4. City Mania (Asmodee / Days of Wonder)
City Mania is due out in February or March for the Nurenberg Toy Fair, but I was able to play a prototype (major thanks to Adrien Martinot and Frank Lefebvre of Days of Wonder!). I’m not sure what all to say, so if you want to know more about the gameplay, go check out this preview from the Dice Tower, so they can get in trouble instead of me. I will say that this game does sound cool before you play it, but it really does not click all the way until you sit down and play it. There’s so much to think about, even with the family game. They smartly kept the design simple in areas where it could have been really complex. For example, the tiles could have each had a different crazy ability, but they’re mostly simple effects and repeated ones. The scoring mechanisms aren’t particularly complex either. I didn’t see much of the advanced game, but the family game made my brain hurt plenty! I think after a few games it probably starts to feel a bit more natural, and this is a simpler game to grok than Five Tribes for sure, but it’s more of a middleweight family game, like Days of Wonder does so well. This is a really fantastic game, and I think it’s one that I expect to become a mainstay of the hobby. Not necessarily in the Top 50 of BoardGameGeek or something like that, but a game that continues to sell year after year, like Catan and Carcassonne. Looking forward to this one!
3. New York 1901 (Blue Orange Games)
Okay, this is a bit of a cheat, as I didn’t play this one at the con either. I’ve been playing it a ton already, though, as it’s quite a fantastic family game (review here). I made sure to stop and check out the Blue Orange booth, and as far as I can tell their very limited copies (50/day) were selling out instantly. I picked up the promo, which has way more stuff than I expected (as many Bonus cards as in the base game!), so I’m looking forward to putting it through the paces. I never got a chance to meet Chenier La Salle as he was busy demoing the game for the whole con, but Vincent Dutrait got me a signed poster… which blew away from a sudden strong wind as I was leaving the con. :/ Still, it looks like Blue Orange’s foray into “family plus” gaming is starting off quite strong, and this game is so good that I can see it becoming a series of stand-alone games, expansion boxes, and so on. Chicago 1899, anyone? I’m eager to see where they head with this new line of games.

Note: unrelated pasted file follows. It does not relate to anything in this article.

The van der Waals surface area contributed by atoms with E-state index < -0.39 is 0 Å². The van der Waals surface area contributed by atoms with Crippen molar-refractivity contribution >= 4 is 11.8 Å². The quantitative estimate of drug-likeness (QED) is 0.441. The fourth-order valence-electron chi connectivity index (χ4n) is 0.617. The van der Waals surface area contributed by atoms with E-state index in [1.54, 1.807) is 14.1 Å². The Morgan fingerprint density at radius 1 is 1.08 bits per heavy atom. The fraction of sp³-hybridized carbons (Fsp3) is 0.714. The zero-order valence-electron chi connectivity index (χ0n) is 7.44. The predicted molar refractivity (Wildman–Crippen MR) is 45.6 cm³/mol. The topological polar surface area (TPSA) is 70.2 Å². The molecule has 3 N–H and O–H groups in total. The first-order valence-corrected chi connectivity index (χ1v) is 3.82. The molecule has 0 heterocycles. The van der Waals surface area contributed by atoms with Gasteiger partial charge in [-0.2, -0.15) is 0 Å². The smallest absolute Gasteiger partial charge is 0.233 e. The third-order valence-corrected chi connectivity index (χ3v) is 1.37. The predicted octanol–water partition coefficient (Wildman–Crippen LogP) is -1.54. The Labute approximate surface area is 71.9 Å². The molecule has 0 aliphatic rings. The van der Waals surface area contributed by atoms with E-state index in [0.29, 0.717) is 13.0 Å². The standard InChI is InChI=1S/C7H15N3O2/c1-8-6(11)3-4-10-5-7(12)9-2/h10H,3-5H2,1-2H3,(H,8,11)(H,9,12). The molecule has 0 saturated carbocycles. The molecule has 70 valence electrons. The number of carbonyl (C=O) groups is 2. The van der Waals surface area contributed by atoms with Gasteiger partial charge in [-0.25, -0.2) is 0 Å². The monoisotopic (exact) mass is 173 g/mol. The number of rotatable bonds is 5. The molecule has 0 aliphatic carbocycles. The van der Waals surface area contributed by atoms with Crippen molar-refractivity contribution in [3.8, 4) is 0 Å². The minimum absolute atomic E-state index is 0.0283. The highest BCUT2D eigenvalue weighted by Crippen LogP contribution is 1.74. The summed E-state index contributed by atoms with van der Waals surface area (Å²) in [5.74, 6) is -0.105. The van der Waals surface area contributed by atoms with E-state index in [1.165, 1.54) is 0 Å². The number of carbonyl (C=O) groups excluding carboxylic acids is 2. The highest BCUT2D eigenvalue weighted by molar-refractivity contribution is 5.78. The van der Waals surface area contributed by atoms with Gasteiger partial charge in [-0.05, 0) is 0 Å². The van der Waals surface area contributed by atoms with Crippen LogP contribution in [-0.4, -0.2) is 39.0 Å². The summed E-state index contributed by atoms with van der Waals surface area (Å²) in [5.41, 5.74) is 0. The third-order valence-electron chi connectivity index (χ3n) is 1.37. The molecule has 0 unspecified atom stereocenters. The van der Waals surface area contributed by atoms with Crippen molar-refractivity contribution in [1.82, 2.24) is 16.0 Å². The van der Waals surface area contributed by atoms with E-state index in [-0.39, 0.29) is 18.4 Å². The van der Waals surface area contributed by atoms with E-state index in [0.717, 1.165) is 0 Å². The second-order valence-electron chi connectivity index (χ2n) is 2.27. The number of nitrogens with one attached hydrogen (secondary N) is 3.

2. 7 Wonders: Duel (Asmodee / Repos Production)
7 Wonders is one of my favorite games of all time, perhaps even a contender for the top spot. That’s part of the reason I’ve always been a bit critical of the expansions (though I have them all anyway) – the base game is so perfect that I have very, very high standards for anything you add to it. So, it was with excitement and trepidation that I’ve closely followed the development of 7 Wonders: Duel. Another point of great excitement was that Bruno Cathala was co-designing this one. Bruno has really developed as a designer and made tons of progress – just look at how well Five Tribes and Abyss have done in the past year. For me though, a very little-known game by Bruno has a special place in my heart, and that’s Sobek. I’ve played it on yucata.de a bunch, and as a two-player game, it’s quite nasty but it absolutely shines as one of the best games I’ve ever played. And if you’ve played it, you’ll immediately see the connections to 7 Wonders: Duel – the science tokens work like the event tokens from Sobek, some cards are missing each round, and the game is designed around face-up and face-down cards. So I was more than a little eager to try this game out.
I’m happy to say that this game feels like 7 Wonders in the best way possible, but is totally its own beast. It’s full of chances for clever moves, tense decisions (those alternate victory conditions!!), and just flat-out fun. It’s quick, it’s dead simple if you know 7 Wonders, and it’s amazing. Now, every married gamer is looking for that next two-player couples game, and surely this one could be it, right!? I will say that this game feels a lot meaner than 7 Wonders, but most two-player games have a hard time avoiding that. From the get-go, I was trying hard to make my opponent have to pick cards that I knew would open up cards I really wanted, or keep from having particular resources, or get stuck having to discard a card for coins. There’s going to plenty of “aw crap, I just screwed up so bad” moments as you play, so I’m not sure it’s much of a couples game if you’re looking for a more friendly, Jaipur / Lost Cities type experience. I don’t care though. The game is awesome.
1. Mysterium (Asmodee / Libellud)
Mysterium was so popular that you had to sign up in advance for demos, and I signed up Thursday morning to play on Friday afternoon. They were letting bystanders play if people no-show, and in our case, there was an awkward situation where we had three no-shows but four very eager bystanders. After some hemming and hawing and the demo guy seeming very unsure of what to do, a light bulb went off and I piped up, “Hey, I’ve read the rules – can I be the ghost!?” He seemed pretty hesitant but eventually caved in. I was a terrible ghost and couldn’t even get everyone through the main part of the game in seven turns, but we went through the final round of the game anyway (and I did pretty well that time). The game is simultaneously much simpler than the rules made it sound and yet way more complex to think through during play, especially since the ghost can’t talk! The theme of this game is brilliant, the gameplay is totally immersive, and it can be as serious or as funny as you want it to be. Libellud has another Dixit-level hit on their hands here, I think (and by the way, nothing’s stopping you from using Dixit cards if you play so much that the dream cards begin to feel repetitive). It’s competitively priced, it’s gorgeous, it’s completely unique, and I can’t wait to play again. What an awesome way to finish out the convention.
That’s it for this year. What was your favorite game of the con? Let us know!